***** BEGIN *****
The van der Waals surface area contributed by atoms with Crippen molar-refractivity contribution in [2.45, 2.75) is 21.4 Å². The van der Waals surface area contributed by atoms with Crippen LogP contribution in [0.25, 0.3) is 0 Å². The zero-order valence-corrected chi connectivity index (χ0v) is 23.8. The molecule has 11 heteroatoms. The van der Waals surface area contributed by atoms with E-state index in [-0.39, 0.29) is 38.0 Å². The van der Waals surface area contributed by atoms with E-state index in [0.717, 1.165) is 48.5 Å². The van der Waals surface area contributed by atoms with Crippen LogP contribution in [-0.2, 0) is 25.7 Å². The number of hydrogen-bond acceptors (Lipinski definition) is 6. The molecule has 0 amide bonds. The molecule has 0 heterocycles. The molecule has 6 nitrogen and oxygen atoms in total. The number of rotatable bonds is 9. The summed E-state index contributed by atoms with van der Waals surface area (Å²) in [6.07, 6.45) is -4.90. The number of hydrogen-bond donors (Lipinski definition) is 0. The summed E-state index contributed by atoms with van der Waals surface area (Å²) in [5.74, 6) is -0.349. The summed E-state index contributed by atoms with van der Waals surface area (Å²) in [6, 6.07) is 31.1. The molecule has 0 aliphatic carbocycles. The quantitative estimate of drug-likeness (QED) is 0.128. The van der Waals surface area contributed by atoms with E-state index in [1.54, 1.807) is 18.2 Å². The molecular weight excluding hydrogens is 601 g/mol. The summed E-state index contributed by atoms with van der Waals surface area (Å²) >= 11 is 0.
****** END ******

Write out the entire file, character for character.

The van der Waals surface area contributed by atoms with Crippen molar-refractivity contribution in [2.45, 2.75) is 21.4 Å². The van der Waals surface area contributed by atoms with Crippen LogP contribution in [0.25, 0.3) is 0 Å². The zero-order valence-corrected chi connectivity index (χ0v) is 23.8. The molecule has 11 heteroatoms. The van der Waals surface area contributed by atoms with E-state index in [-0.39, 0.29) is 38.0 Å². The van der Waals surface area contributed by atoms with E-state index in [0.717, 1.165) is 48.5 Å². The van der Waals surface area contributed by atoms with Crippen LogP contribution in [-0.2, 0) is 25.7 Å². The number of hydrogen-bond acceptors (Lipinski definition) is 6. The molecule has 0 amide bonds. The molecule has 0 heterocycles. The molecule has 6 nitrogen and oxygen atoms in total. The number of rotatable bonds is 9. The summed E-state index contributed by atoms with van der Waals surface area (Å²) in [6.07, 6.45) is -4.90. The number of hydrogen-bond donors (Lipinski definition) is 0. The summed E-state index contributed by atoms with van der Waals surface area (Å²) in [5.74, 6) is -0.349. The summed E-state index contributed by atoms with van der Waals surface area (Å²) in [6, 6.07) is 31.1. The molecule has 0 aliphatic carbocycles. The quantitative estimate of drug-likeness (QED) is 0.128. The van der Waals surface area contributed by atoms with E-state index in [1.54, 1.807) is 18.2 Å². The molecular weight excluding hydrogens is 601 g/mol. The summed E-state index contributed by atoms with van der Waals surface area (Å²) >= 11 is 0.